financial resources to operate on a global scale, the technical capacity
to seize opportunities, and a flexible management structure. The core of
their business is a world-class set of assets. In Britain they are the
largest producer of oil and gas from the North Sea and West of Shetland.
In the United States they are one of the largest producers of oil and gas,
based on major assets in the Gulf of Mexico, Texas and Alaska. In South
America they are the largest international oil and gas investors in Argentina,
Colombia, Trinidad and Tobago, and Venezuela.
BP Amoco?s transport network criss-crosses
the globe. They operate 23,000 miles of pipeline, most of it in the United
States. They also control an international tanker fleet of more than thirty-five
vessels, either fully owned or on long-term charter. Natural gas can be
used as a fuel with minimal processing, but crude oil needs to be refined
before it becomes a fuel that can power vehicles, ships and places or be
turned into heating oil for industry and commerce. The cost of running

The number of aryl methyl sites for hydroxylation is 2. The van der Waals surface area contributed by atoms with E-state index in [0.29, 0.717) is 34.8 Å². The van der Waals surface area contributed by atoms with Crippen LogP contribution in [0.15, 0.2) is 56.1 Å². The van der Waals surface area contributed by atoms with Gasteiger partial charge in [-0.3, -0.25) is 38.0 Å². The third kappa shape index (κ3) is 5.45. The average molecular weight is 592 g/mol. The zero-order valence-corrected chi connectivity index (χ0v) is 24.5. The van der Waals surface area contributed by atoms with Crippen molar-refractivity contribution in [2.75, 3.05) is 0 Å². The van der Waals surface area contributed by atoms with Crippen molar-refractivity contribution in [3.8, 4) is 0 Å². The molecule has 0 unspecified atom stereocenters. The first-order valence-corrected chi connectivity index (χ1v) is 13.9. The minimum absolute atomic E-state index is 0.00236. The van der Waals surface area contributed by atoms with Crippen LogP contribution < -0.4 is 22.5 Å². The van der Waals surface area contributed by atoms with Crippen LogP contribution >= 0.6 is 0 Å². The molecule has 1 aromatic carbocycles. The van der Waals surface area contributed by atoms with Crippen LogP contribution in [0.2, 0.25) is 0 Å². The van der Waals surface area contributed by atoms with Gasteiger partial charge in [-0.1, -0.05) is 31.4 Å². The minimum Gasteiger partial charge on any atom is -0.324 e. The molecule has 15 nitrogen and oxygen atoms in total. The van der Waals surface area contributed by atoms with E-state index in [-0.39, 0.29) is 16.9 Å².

refineries means that each of the eighteen facilities they wholly or partly
own must be highly competitive and efficient. Once refining is completed,
the different products are moved to storage terminals by ship, barge, pipeline
or rail. From there they are usually delivered to customers by road tankers.
Every day they sell or trade 4.4 million barrels of refined products.
On land, on the sea and in the air,
BP Amoco products help to keep the world moving. Each day they serve tem
million customers worldwide. Products are marketed under the red, white
and blue Amoco Brand in the United States and under the green and yellow
BP brand in the rest of the world. In the United States, BP Amoco has about
fifteen thousand service stations. They are a leading supplier of premium
gasoline in America. Outside North America they have a worldwide network
of 11,500 service stations. They operate in about one hundred countries.
BP Amoco is also one of the world?s largest marketers of aviation fuel
and a major supplier of fuels and lubricants to the global shipping industry.
Customers can call for their fueling services at more than eight hundred
ports and six hundred airports.
BP Amoco is the world?s third largest
petrochemicals company, based on a diverse, highly integrated product portfolio